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How The Cure Set The Tone For A Career Of Constant Reinvention With 1980’s Seventeen Seconds

Article by Eduardo Rivadavia

Most bands play it safe with their sophomore album, especially if they’re among the lucky few to actually find some success with their debut; but The Cure proved they weren’t going to be like “most bands” by immediately exploring new directions with their second long-player, 1980’s Seventeen Seconds.

Formed in 1976, by schoolmates Robert Smith (vocals, guitar), Michael Dempsey (bass) and Laurence “Lol” Tolhurst (drums), first as Easy Cure, the fledgling trio lived close enough to London (thirty minutes due south, in the West Sussex town of Crawley) to experience more than just a few ripples of the punk rock tsunami.

But in spite of its (by modern standards) politically incorrect title, The Cure’s 1978 single “Killing an Arab” (based on Albert Camus’ The Outsider) saw the young band substituting punk’s filth and fury for a far-more-subtle and hooky brand of angular guitar pop – as evidenced by ‘79’s even more infectious singles “Boys Don’t Cry” and “Jumping Someone Else’s Train,” plus first full-length proper, Three Imaginary Boys.

And yet, as the ensuing Seventeen Seconds would soon reveal, The Cure were already transitioning away from post-punk to new wave and gothic rock – an evolution at least partly inspired by their recent U.K. tour with Siouxsie and the Banshees, during which Smith pulled double duty, stepping in for the Banshees’ departed guitarist’s John McKay each night on stage.

Furthermore, while on the first album, Smith had ceded most of the decision-making to producer and Fiction label boss Chris Parry, this time he insisted on calling all the shots and co-producing with engineer Mike Hedges, all while replacing founding bassist Dempsey with Simon Gallup and recruiting keyboardist Matthieu Hartley.

Interestingly, Gallup’s dense, disciplined bass and Hartley’s keys weren’t employed to beef up The Cure’s sound on Seventeen Seconds – anything but!

Instead, Smith’s new songs took a turn toward the ethereal, maintaining almost skeletal, certainly minimalist arrangements, whether they were brief instrumentals (“A Reflection,” “Three,” “The Final Sound”), faux-mechanical pop (“Play for Today,” “At Night”), or morose, deliberate, protean goth-rockers (“Secrets,” “In Your House,” “M,” the title track).

As for the album’s most iconic and enduring track, “A Forest,” Smith would tell Rolling Stone that “I wanted to do something that was really atmospheric, and it has a fantastic sound. Chris Parry said, ‘If you make this sound radio-friendly, you’ve got a big hit on your hands.’ I said, ‘But this is how it sounds. It’s the sound I’ve got in my head. It doesn’t matter about whether it’s radio-friendly.’”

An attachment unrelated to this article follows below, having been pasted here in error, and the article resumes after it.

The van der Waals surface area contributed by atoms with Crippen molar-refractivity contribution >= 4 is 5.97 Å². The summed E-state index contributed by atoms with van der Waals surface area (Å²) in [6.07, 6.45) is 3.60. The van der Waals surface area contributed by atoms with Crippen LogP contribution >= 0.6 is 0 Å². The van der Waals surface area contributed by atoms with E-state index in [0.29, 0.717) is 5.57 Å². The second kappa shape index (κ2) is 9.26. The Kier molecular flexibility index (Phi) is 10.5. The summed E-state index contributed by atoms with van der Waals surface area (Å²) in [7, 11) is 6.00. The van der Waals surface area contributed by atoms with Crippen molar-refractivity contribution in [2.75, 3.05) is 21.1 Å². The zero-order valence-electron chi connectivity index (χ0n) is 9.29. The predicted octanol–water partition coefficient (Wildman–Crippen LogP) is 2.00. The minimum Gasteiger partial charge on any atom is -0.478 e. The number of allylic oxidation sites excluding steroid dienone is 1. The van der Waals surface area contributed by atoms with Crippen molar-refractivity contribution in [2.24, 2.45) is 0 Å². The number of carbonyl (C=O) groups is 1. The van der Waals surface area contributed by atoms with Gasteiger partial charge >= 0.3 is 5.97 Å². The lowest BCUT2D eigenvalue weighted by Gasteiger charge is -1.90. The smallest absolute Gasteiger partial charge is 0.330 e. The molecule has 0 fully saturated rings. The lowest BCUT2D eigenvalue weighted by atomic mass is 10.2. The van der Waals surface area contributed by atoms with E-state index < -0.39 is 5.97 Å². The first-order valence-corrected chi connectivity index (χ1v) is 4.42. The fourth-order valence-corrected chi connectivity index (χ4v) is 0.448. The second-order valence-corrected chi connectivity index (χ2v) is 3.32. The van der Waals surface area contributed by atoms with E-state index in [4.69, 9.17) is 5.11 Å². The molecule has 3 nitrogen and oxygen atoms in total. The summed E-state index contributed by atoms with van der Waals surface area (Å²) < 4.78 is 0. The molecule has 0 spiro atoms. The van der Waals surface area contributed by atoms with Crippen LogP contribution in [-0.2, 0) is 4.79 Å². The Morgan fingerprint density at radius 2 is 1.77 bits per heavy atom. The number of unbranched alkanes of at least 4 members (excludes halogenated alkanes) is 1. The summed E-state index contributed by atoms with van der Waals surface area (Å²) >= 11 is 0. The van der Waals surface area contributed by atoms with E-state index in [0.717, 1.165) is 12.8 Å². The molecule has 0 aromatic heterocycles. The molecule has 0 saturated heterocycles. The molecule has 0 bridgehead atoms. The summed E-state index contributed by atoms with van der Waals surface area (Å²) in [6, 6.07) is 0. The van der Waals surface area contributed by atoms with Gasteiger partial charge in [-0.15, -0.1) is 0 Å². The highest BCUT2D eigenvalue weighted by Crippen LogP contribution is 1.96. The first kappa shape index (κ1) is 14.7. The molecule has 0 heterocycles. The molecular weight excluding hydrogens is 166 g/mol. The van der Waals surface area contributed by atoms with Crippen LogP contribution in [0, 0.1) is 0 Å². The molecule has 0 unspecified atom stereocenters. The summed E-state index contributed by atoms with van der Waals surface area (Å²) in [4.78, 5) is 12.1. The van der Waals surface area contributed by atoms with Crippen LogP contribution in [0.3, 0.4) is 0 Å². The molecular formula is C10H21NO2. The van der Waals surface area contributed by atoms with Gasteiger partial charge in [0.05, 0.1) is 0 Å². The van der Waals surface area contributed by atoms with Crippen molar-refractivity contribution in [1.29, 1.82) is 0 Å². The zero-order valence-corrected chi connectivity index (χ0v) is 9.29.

Indeed, it was, reaching an impressive No. 31 in the U.K. charts.

Even the album’s stark, nebulous, mysterious cover art contrasted sharply with the bright pastels of Three Imaginary Boys, as Smith explained to Rolling Stone, “We did all the photos the day we finished recording at about eight o’clock in the morning. I said to the bloke, ‘Could you do some that are out of focus.’ And they’re the ones we used, because the ones in focus looked so hideous.”

And while all of these creative decisions seemed to fly in the face of commercial common sense, Seventeen Seconds went on to peak at a rather impressive No. 20 in the U.K., easily toppling its comparatively upbeat predecessor (which had stalled at No. 44), and paving the way for The Cure’s relentless, almost stubborn evolution over increasingly successful subsequent albums, Faith (No. 14) and Pornography (No. 8).

Said Smith to Rolling Stone, “We honestly felt that we were creating something no one else had done. From this point on, I thought that every album was going to be the last Cure album, so I always tried to make it something that would be kind of a milestone. I feel Seventeen Seconds is one of few albums that genuinely achieved that.”

Sure enough, rather than rejecting Smith, Gallup, and Tolhurst (Hartley would quit after the Seventeen Seconds tour) as they persisted in exploring ever darker sonics while adopting an intentionally ghoulish goth rock image, fans simply couldn’t get enough of The Cure’s every, daring, unconventional reinvention.

Reminiscing once again to Rolling Stone, all those years later about just why The Cure still thrives, so many decades after most of their contemporaries fell by the wayside, Smith mused “One of the reasons people like the band is because they’re never quite sure what’s gonna happen next. If we were predictable, we wouldn’t have really lasted this long.”

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